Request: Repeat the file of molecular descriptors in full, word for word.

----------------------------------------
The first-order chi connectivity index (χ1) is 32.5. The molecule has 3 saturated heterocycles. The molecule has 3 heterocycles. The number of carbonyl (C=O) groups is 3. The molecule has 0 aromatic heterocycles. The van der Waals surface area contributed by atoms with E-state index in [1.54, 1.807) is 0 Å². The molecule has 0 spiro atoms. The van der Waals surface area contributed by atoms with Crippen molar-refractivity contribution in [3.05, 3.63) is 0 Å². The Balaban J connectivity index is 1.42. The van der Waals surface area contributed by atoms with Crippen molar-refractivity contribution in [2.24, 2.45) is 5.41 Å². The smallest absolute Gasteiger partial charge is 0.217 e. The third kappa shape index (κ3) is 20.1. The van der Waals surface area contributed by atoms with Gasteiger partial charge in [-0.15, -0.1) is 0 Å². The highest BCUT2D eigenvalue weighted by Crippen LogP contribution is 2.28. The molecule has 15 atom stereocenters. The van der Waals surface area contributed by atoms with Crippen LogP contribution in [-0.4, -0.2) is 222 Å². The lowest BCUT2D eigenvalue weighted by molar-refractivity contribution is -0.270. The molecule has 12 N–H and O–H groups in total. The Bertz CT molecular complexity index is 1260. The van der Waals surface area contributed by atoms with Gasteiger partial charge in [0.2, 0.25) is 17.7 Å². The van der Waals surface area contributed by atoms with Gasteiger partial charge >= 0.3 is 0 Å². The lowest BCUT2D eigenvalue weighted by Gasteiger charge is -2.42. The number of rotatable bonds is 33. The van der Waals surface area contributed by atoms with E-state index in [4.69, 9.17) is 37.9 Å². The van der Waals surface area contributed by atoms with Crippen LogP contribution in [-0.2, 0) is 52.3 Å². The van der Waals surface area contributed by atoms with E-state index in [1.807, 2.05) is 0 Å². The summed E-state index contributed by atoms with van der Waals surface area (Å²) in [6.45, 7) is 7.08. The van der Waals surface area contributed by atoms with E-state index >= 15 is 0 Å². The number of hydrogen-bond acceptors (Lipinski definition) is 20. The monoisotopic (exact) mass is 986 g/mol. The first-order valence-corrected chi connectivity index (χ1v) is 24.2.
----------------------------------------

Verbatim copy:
The first-order chi connectivity index (χ1) is 32.5. The molecule has 3 saturated heterocycles. The molecule has 3 heterocycles. The number of carbonyl (C=O) groups is 3. The molecule has 0 aromatic heterocycles. The van der Waals surface area contributed by atoms with E-state index in [1.54, 1.807) is 0 Å². The molecule has 0 spiro atoms. The van der Waals surface area contributed by atoms with Crippen molar-refractivity contribution in [3.05, 3.63) is 0 Å². The Balaban J connectivity index is 1.42. The van der Waals surface area contributed by atoms with Crippen molar-refractivity contribution in [2.24, 2.45) is 5.41 Å². The smallest absolute Gasteiger partial charge is 0.217 e. The third kappa shape index (κ3) is 20.1. The van der Waals surface area contributed by atoms with Gasteiger partial charge in [-0.15, -0.1) is 0 Å². The highest BCUT2D eigenvalue weighted by Crippen LogP contribution is 2.28. The molecule has 15 atom stereocenters. The van der Waals surface area contributed by atoms with Crippen LogP contribution in [-0.4, -0.2) is 222 Å². The lowest BCUT2D eigenvalue weighted by molar-refractivity contribution is -0.270. The molecule has 12 N–H and O–H groups in total. The Bertz CT molecular complexity index is 1260. The van der Waals surface area contributed by atoms with Gasteiger partial charge in [0.2, 0.25) is 17.7 Å². The van der Waals surface area contributed by atoms with Gasteiger partial charge >= 0.3 is 0 Å². The lowest BCUT2D eigenvalue weighted by Gasteiger charge is -2.42. The number of rotatable bonds is 33. The van der Waals surface area contributed by atoms with E-state index in [4.69, 9.17) is 37.9 Å². The van der Waals surface area contributed by atoms with Crippen LogP contribution in [-0.2, 0) is 52.3 Å². The van der Waals surface area contributed by atoms with E-state index in [1.807, 2.05) is 0 Å². The summed E-state index contributed by atoms with van der Waals surface area (Å²) in [6.45, 7) is 7.08. The van der Waals surface area contributed by atoms with E-state index >= 15 is 0 Å². The number of hydrogen-bond acceptors (Lipinski definition) is 20. The monoisotopic (exact) mass is 986 g/mol. The first-order valence-corrected chi connectivity index (χ1v) is 24.2.